At this point, we must wonder, in fact, if any of recent efforts to rein in the Phoenixes and Kaplans from boiler room recruitment tactics will even survive the legal and lobbying resistance campaign by these newest billionaire capitalist ventures who prey on the poorest citizens while draining away federal money intended to help the poor get a college degree. Faced with an election system set up by the Roberts Court to assure governance by the highest bidder, legislators in Washington are waiting for their chance to become an honorary Phoenix by accepting cash to shut down any federal efforts to reform the most exploitative higher education education system ever devised.
And, yes, the Times reports that there's new advice, too, from Eric at Justice and Arne at ED on the K-12 front:
For kindergarten through 12th grade, the guidelines tell school districts that they can shape policies on locating schools, drawing attendance boundaries and governing student transfers to achieve a better racial mix. For example, a school district with two elementary schools with distinctly different demographics could consider making one school serve kindergarten through second grade and the other grades 3 to 5 in order to force a better mix.Really? That's it? Any funding for these "creative" solutions to the resegregation of American K-12 schools?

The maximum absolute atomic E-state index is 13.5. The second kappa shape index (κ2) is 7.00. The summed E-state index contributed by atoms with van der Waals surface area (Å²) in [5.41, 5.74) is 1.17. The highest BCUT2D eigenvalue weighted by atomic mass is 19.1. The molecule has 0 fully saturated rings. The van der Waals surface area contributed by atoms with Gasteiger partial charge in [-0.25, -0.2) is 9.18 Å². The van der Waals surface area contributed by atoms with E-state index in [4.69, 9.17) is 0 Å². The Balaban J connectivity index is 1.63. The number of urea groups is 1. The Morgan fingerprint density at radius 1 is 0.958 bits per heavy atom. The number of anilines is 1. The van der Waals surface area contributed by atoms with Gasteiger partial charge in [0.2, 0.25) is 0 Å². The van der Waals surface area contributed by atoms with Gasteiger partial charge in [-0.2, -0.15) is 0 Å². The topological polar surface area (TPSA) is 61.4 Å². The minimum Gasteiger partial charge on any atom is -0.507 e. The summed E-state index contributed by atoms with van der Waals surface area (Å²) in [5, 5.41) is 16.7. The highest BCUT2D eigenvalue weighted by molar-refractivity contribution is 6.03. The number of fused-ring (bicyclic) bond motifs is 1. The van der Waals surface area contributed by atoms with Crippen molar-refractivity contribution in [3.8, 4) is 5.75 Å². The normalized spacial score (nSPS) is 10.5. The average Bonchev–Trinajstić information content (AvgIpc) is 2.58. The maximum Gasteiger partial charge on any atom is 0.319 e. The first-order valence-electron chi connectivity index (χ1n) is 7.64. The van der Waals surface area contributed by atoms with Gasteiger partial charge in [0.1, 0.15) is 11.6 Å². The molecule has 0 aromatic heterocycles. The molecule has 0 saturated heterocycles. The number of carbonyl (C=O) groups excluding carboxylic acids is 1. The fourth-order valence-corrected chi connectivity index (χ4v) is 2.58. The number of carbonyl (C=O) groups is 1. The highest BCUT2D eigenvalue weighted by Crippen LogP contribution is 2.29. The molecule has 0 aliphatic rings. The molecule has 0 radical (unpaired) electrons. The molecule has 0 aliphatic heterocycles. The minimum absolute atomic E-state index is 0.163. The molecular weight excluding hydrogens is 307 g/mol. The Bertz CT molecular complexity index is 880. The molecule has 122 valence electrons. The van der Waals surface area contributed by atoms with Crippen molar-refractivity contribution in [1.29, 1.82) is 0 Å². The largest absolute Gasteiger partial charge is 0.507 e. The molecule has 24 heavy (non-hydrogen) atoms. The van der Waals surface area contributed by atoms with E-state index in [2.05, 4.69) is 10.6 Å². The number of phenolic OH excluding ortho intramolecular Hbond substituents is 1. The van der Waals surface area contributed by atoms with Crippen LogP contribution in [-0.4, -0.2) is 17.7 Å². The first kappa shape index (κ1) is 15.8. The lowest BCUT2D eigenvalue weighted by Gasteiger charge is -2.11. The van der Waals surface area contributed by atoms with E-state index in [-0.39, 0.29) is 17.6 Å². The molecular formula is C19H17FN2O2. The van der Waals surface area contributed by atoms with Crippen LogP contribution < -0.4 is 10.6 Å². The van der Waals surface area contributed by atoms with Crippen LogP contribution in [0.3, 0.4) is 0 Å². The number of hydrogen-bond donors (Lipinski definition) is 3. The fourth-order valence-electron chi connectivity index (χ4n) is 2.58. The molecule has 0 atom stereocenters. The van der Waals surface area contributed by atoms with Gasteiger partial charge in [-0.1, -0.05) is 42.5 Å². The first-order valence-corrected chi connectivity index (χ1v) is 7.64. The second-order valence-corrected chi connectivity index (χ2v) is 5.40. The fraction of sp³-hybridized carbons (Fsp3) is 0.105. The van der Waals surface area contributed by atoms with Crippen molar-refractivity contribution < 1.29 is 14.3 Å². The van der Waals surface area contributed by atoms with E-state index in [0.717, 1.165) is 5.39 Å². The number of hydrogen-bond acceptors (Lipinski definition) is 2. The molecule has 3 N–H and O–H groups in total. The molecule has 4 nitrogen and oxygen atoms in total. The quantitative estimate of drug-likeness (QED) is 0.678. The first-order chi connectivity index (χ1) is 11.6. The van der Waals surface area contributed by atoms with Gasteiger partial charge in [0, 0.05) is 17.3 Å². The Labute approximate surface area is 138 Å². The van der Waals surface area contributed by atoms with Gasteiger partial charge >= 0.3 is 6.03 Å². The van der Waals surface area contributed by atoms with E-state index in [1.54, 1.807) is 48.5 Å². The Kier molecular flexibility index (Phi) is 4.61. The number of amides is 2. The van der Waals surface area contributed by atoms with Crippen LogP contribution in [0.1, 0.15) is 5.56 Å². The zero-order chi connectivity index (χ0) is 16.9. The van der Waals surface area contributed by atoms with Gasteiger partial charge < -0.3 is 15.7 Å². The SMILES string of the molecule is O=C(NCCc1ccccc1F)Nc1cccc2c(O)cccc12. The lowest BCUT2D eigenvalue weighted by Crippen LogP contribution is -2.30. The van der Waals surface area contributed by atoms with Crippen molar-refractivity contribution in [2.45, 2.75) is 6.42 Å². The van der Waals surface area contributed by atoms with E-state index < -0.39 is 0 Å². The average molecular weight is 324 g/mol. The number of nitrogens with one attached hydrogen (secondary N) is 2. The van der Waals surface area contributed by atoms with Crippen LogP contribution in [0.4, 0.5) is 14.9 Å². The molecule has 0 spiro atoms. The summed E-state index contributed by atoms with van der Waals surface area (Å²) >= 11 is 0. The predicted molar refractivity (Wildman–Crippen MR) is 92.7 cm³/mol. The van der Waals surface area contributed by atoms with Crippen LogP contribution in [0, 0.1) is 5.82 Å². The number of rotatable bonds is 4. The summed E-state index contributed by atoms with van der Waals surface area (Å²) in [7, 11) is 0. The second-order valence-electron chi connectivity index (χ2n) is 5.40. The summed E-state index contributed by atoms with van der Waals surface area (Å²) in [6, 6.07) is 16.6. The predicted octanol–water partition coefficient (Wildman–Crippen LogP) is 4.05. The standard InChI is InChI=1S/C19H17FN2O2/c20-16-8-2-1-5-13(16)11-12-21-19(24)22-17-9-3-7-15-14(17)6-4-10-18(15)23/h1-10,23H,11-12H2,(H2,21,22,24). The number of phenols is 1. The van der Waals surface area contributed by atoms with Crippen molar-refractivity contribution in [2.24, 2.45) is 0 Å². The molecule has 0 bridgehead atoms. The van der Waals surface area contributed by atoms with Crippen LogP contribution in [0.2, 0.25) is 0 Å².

Not with the Gates, Broad, and Walton folks running ED. Instead, we have hundreds of millions for seeding efforts to create more segregated charter schools programs based on total compliance pedagogy and constant testing, for providing federal support for segregated charter school building and real estate deals, for creating miseducative corporate cyber schools, and for increasing alternative certification programs that put the least prepared and least experienced teachers into the new corporate welfare charters that eat the poor.
On this last point, a new federal report this past week documents that "schools serving low-income students get less state and local money for teacher salaries than schools serving higher-income students." That's an important find, but what is the Team Obama strategy for dealing with this disparity? To encourage school systems to bring in Teach for America two-year temps and to pay TFA a $5,000 bonus for each minimally prepared teacher per year who must spend the first year learning to teach on poor people's children.
And so it is that we graduate from "Change We Can Believe In" to four years later, "Change Is." Why is it that every time I say "change is" that it sounds just like "shit happens."